Here are the final table results from the Season IX WPT World Championship:
1. Scott Seiver — $1,618,344
2. Farzad Bonyadi — $1,061,900
3. Galen Hall — $589,355
4. Roger Teska — $371,665
5. Tony Gargano — $278,749
6. Justin Young — $225,654
Congratulations Scott Seiver!
SunPoker is giving away 30 packages to the 2011 WSOP Main event in Las Vegas that is a total value of $390,000!
The Mega satellite will be held on June 19th at 18:00GMT but satellites to this final table will start on June 1st, 2011 so get ready for these are the last 30 packages for this years WSOP!
The Free Card in Poker
When you bet or raise on an early round in order to get checked to on the next round, you are not actually getting a free card. In reality, you are getting a card cheaply. If everything works, it appears as though you are getting a free card, but that "free" card cost you a bet on the previous round. If things do not work as hoped, the free card you are trying to get may become quite expensive. (Your opponent might re-raise and then bet into you on the fourth street.) However, there are many situations where trying for a cheap card is beneficial.
Since getting a free card is often advantageous when your hand is weak, it should be obvious that when you have a legitimate hand, it is usually to your disadvantage to give any free cards. Specifically, you should bet most of your legitimate hands to give your opponent a chance to drop. This includes holdings like four flushes or open-end straight draws with two cards to come.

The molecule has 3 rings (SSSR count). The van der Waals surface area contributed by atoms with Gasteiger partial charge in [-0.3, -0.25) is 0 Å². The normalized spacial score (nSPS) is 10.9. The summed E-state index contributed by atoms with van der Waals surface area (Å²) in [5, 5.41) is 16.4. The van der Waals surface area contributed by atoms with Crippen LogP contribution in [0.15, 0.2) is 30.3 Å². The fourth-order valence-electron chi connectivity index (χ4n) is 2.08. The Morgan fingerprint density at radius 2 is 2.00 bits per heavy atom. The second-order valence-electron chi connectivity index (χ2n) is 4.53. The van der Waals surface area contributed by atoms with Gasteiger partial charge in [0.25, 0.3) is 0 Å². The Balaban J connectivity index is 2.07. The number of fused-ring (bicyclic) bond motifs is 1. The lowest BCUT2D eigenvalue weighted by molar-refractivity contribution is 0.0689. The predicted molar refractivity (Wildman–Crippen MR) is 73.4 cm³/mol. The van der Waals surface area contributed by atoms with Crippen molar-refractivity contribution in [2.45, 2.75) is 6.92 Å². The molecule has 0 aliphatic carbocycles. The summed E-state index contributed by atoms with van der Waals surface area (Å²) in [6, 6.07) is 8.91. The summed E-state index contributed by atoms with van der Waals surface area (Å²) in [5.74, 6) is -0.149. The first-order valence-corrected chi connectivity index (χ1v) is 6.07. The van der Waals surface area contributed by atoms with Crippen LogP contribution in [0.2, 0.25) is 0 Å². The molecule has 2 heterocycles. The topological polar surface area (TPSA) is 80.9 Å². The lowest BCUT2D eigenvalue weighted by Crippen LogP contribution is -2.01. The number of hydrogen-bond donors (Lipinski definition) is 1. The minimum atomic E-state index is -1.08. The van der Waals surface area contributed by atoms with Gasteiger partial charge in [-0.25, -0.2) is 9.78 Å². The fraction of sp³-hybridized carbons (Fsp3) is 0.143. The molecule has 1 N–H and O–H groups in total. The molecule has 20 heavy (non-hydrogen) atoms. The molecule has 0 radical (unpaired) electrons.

By the way, be willing to bet open-end straight draws with two flush cards on board as long as there are two cards to come, unless you feel that there is a good chance that you will be raised. It is true that you may make your straight and run into a flush, but remember that it is often correct to bet on the flop with a small pair and an over card, a hand that has only five cards that will improve it. Even if a flush draw is out, you still have six cards that will make your straight draw a winning hand and many times that winning hand will be the "nuts." (Of course six outs against an opponent’s flush draw is not as good as five outs against a non-flush draw since you can catch and still lose.) You also usually should bet top pair or an over pair on the flop, as long as your hand figures to be the best hand. The exceptions are when there is a lot of raising before the flop (indicating that you may not have the best hand), and those times when you have decided to check-raise. Resist the inclination to check to the before-the-flop-raiser. Checking and calling is rarely a correct strategy in hold ‘em, it is precisely the way that many weak opponents will play. However, there are three situations where checking and calling may be correct.
The first occurs when you are slow playing.
The second situation is when you are fairly sure that your opponent has a better hand and will not fold if you bet, but the pot odds justify your calling in the hope that either you have the best hand or you may outdraw your opponent.
The third situation is when you are against a habitual bluffer. Now, even though you risk giving a free card, checking and calling is probably the best strategy to follow. Another interesting concept is that even when you are a big favorite and want callers, but you think everyone will fold if you bet, giving a free card still may be incorrect. In this case, the next card might be a miracle card for someone else, but not likely to make anyone a second-best hand. An obvious example of this can be seen when you flop a small flush. A check could give someone else a higher flush, and that person would not have called your bet.